If the Angels Are Close at the Deadline, Will They Be Buyers?
DISCLAIMER: I knew full and well that it is barely mid-May, and it is probably way too early to be talking about possible deadline news, but in the spirit of “We don’t know anything about what the future holds,” how’s about we get a little speculative.
May 1, 2013; Cleveland, OH, USA; Philadelphia Phillies starting pitcherCliff Lee
(33) throws a pitch during the first inning against the Cleveland Indians at Progressive Field. Mandatory Credit: Eric P. Mull-USA TODAY Sports
After last night’s win over the Chicago White Sox, Angels fans were filled to the brim with posivibes (Trademark: Ricardo Marquez). For the second time this season, this team has pieced together three wins in a row, so of course, World Series or bust, right? Let’s pump the brakes for a minute though. This is still the same team that lost two of three to the Houston Astros, and has not resembled a team that should be thinking about what they are going to purchase with the playoff share they will receive in November. But that doesn’t mean we can’t dream, right?
After the game was over, Chuck Richter who is the founder and editor of Angels Win, posed a question to the legions of Angels fans on twitter. That question went something like this:
Whoa, right? Cliff Lee is legit, and is one of the few pitchers that I would slot in front of Jered Weaver in a rotation. He’s also pricey. But let’s run with this for a minute. Arte Moreno is the last stop for any and all deals. It’s his money, and after watching Alden Gonzalez’s Google Hangout chat last week, we were reaffirmed that Arte has no desire to pay any kind of luxury tax. According to Cot’s, the Angels current payroll sits at $137.3MM this year. Thank you, Yankees, for taking Vernon Wells. But that is not the figure that Major League Baseball uses when it comes time to tax the teams. MLB uses the average annual value of all contracts. So, even though Albert Pujols is making a measly $16MM this season, his AAV is still $25MM, the latter number is the one used for tax purposes. With that in mind, that makes the taxable team payroll at somewhere just north of $150MM. Add in the rest of the players on the 40-man roster, plus staff, and the Angels are right below the luxury tax threshold for 2013. That wiggle room to add payroll disappeared quick, didn’t it.
So, money is an issue, but so is the talent pool in the minor league system. We have Garrett Richards and Luis Jimenez who are contributing. We also have players like Taylor Lindsey and Alex Yarbrough, but this cupboard is especially bare. This is all, of course, depending on the Phillies continuing to look like a team that is destined for a third place at best finish in the NL East. They did lose Roy Halladay for the next three months, but there is still quite a bit of talent on that roster. Not to mention, Chase Utley is back to being Philadelphia’s favorite son, and he alone is capable of carrying a team for a couple of weeks at a time. But, for the sake of argument, let’s just say that Cliff lee is available. Do they Angels try to make a move?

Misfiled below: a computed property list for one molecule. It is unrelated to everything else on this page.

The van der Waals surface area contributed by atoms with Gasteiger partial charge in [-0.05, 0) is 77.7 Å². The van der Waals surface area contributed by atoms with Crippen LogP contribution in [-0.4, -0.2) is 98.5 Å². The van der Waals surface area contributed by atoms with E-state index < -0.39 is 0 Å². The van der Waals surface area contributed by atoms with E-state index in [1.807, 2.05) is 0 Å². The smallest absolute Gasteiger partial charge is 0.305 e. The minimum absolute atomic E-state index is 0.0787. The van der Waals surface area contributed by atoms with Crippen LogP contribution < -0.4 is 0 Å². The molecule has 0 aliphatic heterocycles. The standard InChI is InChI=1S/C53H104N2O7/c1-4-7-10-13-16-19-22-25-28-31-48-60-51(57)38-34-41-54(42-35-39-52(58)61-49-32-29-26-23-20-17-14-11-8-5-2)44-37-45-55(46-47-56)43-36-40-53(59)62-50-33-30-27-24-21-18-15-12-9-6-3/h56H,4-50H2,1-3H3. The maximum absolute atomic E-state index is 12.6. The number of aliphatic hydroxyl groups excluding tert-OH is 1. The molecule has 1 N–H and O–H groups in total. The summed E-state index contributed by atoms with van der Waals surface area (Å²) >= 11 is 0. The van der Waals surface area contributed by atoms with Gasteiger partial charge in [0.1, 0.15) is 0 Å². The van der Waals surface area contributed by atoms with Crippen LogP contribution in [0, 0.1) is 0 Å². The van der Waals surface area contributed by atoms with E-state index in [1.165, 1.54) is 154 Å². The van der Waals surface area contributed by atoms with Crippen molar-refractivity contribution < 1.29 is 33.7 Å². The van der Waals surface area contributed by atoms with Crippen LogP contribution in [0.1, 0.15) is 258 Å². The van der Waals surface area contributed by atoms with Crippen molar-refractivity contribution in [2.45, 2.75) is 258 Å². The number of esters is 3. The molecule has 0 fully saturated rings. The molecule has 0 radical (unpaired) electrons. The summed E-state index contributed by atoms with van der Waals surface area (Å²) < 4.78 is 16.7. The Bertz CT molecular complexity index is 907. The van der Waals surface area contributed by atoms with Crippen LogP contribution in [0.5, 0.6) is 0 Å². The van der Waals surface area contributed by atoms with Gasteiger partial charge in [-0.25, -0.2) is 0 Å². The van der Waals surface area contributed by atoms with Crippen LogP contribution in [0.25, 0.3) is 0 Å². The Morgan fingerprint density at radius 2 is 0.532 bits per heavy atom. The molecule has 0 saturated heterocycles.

No. And here’s why.
1.) Lack of talent
We love our players, and of course we are biased in determining value. Just because the Phillies might need a second basemen after this season, and might like Lucho, and of course would take a pitcher in the trade, the Angels simply do not have the talent of nearly big league ready players to swing this deal. They did five years ago, when the system was still considered one of the top systems in the game, but now it’s filled with a bunch of career minor leaguers and prospects surrounded by question marks. There is a reason why Baseball America ranked the Angels system 30th out of 30 this spring.
2.) Cash money, yo
Arte isn’t paying a luxury tax. And Cliff Lee still has guaranteed years through 2015 in which he is making $25MM each season. And the club option in 2016 becomes guaranteed if Cliff Lee simply continues to be Cliff Lee (He has to not be hurt, and throw 200 innings in 2015 for it to become guaranteed). Arte has been to known enjoy making a big splash and grabbing headlines, but he’s always done it with a maximum budget in mind. Trading for Cliff Lee would explode that budget.
3.) Current players
This piggy backs on the money issue. This team has a few of it’s own players that are going to see some serious pay increases in the next few years. Mark Trumbo, for one, is arbitration eligible after this season. Peter Bourjos is arbitration eligible after next season. There’s also this Mike Trout kid that everyone keeps talking about. Trumbo himself could be a good candidate for an extension. These three cornerstones will command contracts of varying values, and adding Lee to the mix would force one of these players out, maybe even two of them.
If the Angels were to make any moves at the deadline (obviously, assuming they are at least within spitting distance of the Rangers), I would expect the move to be for a role player of some sort, or maybe even just bullpen depth. There’s no way that the Angels pull of a deal for any big name stars for a playoff push. I’m not going to say with 100% certainty that the Angels wont make this kind of a move, because I went to the Angel Hernandez school of Plausible Deniability, but I’m 95% certain that there is no way that a move for a player like Cliff Lee coming this season. The Angels are going to have to Win, or lose, with what they got.